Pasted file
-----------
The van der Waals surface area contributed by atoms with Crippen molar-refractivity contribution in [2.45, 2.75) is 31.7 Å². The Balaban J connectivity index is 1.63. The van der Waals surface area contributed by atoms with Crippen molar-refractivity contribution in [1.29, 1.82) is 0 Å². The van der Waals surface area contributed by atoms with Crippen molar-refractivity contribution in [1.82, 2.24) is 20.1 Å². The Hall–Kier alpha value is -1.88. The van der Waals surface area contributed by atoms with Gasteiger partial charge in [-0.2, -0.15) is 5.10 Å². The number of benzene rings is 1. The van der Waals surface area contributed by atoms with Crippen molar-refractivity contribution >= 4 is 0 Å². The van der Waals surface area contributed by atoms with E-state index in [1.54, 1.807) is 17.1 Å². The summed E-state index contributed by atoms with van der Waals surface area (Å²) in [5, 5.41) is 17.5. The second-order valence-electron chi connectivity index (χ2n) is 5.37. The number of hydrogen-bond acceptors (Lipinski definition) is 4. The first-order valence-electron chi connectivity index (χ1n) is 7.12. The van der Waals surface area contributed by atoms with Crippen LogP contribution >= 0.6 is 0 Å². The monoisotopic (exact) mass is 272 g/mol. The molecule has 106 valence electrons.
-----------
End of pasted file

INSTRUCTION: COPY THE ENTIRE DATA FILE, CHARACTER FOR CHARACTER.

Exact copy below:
The van der Waals surface area contributed by atoms with Crippen molar-refractivity contribution in [2.45, 2.75) is 31.7 Å². The Balaban J connectivity index is 1.63. The van der Waals surface area contributed by atoms with Crippen molar-refractivity contribution in [1.29, 1.82) is 0 Å². The van der Waals surface area contributed by atoms with Crippen molar-refractivity contribution in [1.82, 2.24) is 20.1 Å². The Hall–Kier alpha value is -1.88. The van der Waals surface area contributed by atoms with Gasteiger partial charge in [-0.2, -0.15) is 5.10 Å². The number of benzene rings is 1. The van der Waals surface area contributed by atoms with Crippen molar-refractivity contribution >= 4 is 0 Å². The van der Waals surface area contributed by atoms with E-state index in [1.54, 1.807) is 17.1 Å². The summed E-state index contributed by atoms with van der Waals surface area (Å²) in [5, 5.41) is 17.5. The second-order valence-electron chi connectivity index (χ2n) is 5.37. The number of hydrogen-bond acceptors (Lipinski definition) is 4. The first-order valence-electron chi connectivity index (χ1n) is 7.12. The van der Waals surface area contributed by atoms with Crippen LogP contribution >= 0.6 is 0 Å². The monoisotopic (exact) mass is 272 g/mol. The molecule has 106 valence electrons.